But, I can say, if I continue on in the Christian faith and in the church, I’m going to keep pondering these more complex arguments. Because, I think, “everything happens for a reason” is illogical and bullshit and fails to dig into the complexities required to attempt to explain tragedy from a religious perspective and just doesn’t cut it. People telling me “it’s God’s plan” will be a deal breaker for me with church.

    And it actually annoys me when people wrap things up in this beautiful bow. Again, certainly, it is their right to do so when it comes to their own lives. But I call bullshit. We’re all human, and you may be saying, “I lost my child but gained something greater,” but I’m not buying it. Sorry. You’re just as broken and angry as the rest of us. I’m only saying this because I’ve seen it play out in church settings. I think it’s unhealthy and helps perpetuate the myth that when you go through something horrible, you better be able to just thank God and move on, or you’re not good enough, faithful enough, etc. And it contributes to the psychological warfare unleashed on so many who experience tragedy.

    So, in short, to conclude my obnoxiously long response, I still identify as Christian, but I wrestle with it a lot and don’t see eye to eye with many others. I respect people like the author of this article. But, at the same time, I’m always VERY disappointed to read their messages.

    Liked by 2 people

  2. OMG – that above comment is so long. Feel free to delete it if you want. That linked post obviously sparked some feelings – I get so mad when I read stuff like that (even though it is their right to think it!).

    Liked by 1 person

    1. ShoeboxofM says:

      I’m not going to delete it after the time you spent crafting it.

      I am genuinely interested in these arguments because I don’t have a faith background to provide a comparison. Like you say, there’s elements of interpretation of holy writings and philosophical and theological debates on free will that will determine a view of grief and understanding tragedy.

      It looked so shiny and not even Hollywood but some day time heart warming TV drama view of one of the most horrible events.

      There’s an urge to call it but equally an envy that such a peace could exist.

      The original title for the blog was a Paper Chase lyric

      “I’d sell out everyone / if I could find such peace / see you on the other side”

      It’s a fleeting wish but nothing is worth the death of my sons and certainly not faith.

      Liked by 1 person

      1. I agree with all you’ve said. And you can certainly delete – haha! I didn’t actually think it was that long until it posted! An obnoxiously long way to say even as one with a mustard-seed of faith, I agree with you. I drafted it quickly b/c I was so fired up about that article! I guess way to go posting something so thought and emotion-provoking!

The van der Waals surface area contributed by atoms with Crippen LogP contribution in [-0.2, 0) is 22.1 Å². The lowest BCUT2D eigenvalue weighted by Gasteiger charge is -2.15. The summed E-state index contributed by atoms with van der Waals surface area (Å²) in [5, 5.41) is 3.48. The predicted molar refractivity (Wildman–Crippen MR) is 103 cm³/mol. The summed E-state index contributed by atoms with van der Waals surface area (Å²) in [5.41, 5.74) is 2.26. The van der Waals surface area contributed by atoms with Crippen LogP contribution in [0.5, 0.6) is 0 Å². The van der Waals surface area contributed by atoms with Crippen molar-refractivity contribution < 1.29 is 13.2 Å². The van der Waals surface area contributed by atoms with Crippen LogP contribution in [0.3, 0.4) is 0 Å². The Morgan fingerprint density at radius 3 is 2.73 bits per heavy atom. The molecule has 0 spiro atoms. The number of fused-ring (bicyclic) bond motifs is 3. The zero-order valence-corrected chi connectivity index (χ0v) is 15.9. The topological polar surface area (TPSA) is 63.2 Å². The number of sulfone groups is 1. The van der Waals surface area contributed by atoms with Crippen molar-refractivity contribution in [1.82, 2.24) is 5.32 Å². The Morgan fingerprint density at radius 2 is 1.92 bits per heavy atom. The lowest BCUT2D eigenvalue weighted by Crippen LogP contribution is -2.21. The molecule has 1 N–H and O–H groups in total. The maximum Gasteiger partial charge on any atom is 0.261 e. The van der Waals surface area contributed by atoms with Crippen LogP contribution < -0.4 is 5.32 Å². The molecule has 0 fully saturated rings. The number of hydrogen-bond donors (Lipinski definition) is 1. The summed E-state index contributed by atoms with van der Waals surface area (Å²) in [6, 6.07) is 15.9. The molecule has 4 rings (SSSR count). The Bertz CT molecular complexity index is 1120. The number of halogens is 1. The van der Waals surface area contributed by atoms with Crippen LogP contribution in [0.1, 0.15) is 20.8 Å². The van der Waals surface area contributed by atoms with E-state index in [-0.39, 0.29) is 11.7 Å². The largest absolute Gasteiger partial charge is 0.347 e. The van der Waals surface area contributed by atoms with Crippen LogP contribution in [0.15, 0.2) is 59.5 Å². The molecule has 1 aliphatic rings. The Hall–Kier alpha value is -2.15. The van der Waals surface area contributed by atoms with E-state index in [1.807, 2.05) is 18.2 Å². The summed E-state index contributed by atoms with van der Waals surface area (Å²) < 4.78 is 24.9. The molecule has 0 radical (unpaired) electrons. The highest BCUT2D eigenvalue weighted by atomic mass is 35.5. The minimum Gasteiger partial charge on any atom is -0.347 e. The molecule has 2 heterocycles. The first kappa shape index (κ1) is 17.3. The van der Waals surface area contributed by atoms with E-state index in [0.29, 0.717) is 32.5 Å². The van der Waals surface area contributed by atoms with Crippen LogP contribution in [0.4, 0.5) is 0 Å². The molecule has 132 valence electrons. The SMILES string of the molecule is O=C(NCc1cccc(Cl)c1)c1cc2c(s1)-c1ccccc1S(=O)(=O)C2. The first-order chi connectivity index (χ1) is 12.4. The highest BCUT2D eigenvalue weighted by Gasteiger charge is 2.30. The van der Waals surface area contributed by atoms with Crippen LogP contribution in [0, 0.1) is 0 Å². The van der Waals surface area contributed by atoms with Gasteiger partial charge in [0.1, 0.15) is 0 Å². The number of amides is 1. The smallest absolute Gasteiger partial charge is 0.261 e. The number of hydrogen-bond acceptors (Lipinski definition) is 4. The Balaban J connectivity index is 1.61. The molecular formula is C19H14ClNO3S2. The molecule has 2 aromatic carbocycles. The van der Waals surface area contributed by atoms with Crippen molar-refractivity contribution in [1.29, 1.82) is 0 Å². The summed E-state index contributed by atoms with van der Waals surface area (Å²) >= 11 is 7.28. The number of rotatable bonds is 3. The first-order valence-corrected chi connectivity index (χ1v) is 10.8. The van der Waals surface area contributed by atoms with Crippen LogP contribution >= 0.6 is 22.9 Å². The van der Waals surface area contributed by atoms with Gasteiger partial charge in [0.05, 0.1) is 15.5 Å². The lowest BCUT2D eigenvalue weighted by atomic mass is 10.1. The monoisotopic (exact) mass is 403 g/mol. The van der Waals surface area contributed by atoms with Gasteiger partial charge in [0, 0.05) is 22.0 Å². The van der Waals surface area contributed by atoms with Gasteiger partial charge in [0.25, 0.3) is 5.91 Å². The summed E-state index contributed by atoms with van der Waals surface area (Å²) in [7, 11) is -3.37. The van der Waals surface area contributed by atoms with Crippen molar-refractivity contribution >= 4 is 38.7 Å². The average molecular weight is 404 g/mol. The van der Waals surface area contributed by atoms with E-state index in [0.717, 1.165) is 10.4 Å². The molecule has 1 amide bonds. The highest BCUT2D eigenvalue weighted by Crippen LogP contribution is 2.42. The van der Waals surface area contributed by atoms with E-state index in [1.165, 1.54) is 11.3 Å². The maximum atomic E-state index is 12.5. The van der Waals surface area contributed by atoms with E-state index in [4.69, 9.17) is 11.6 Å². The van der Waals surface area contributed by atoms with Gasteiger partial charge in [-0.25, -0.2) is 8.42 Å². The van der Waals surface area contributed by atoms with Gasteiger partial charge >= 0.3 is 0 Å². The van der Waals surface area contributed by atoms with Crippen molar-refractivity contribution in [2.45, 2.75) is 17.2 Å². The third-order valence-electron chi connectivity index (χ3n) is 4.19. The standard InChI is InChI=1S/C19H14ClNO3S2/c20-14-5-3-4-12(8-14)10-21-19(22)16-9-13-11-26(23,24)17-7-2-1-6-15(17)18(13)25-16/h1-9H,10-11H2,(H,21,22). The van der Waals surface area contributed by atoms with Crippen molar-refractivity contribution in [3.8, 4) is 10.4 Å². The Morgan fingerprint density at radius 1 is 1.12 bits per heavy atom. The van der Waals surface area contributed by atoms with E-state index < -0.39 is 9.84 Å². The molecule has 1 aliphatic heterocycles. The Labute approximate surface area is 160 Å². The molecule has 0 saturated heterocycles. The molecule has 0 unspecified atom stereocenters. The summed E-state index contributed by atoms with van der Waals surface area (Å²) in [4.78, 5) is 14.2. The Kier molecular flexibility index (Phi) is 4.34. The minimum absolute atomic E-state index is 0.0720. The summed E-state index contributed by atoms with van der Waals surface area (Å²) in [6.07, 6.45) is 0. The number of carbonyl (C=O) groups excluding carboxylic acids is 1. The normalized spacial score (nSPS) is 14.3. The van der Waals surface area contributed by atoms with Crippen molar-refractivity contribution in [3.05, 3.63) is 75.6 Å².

Liked by 1 person

  3. After almost 30 years (on and off) of volunteering with the bereaved/pre bereaved & experiencing it myself, my personal opinion is that is their public persona. Maybe they are truly that dignified now but I doubt very much that they have never had a gut wrenchingly awful periods full of extreme emotions. My concern over posts like this is that others may feel they have to ‘live up to’ these expectations of behaviour and as you rightly point out- grief is as unique as a snowflake and should be accepted and supported in all its forms. Great post! Thanks for sharing & opening up this topic. Caroline

    Liked by 2 people

  4. It is not unusual for trauma to briefly spark a strong sense of community, and a refocusing of priorities towards personal space. Loss especially, shifts the spotlight towards the connections between us and others, and on how much of our identity exists in that complex web rather than within us.

    Small acts of kindness become signs of great unity. When our grief is all that occupies us, receiving compassion makes it feel like others can empathize with our entire person. It feels as if that ultimate boundary between us and others (brought on by the knowledge that we are the only person who will ever think our thoughts and feel our feelings just as they are), becomes briefly erased. This is the core of spiritual feelings.

    Loss can also come with growth, with learning, and with a kind of soul-searching that doesn’t happen so often in adults. And it comes with feelings of great tenderness for the children we’ll never get to know, and with fear for our other loved ones, and a thankfulness for their existence, and health. It can be confusingly positive at times, enough so that people want to cling to the experience. It takes courage to voice that in some small ways, sometimes, life can be better just after loss. But this is a common theme in trauma victims, and one that brings a lot of guilt when not spoken about.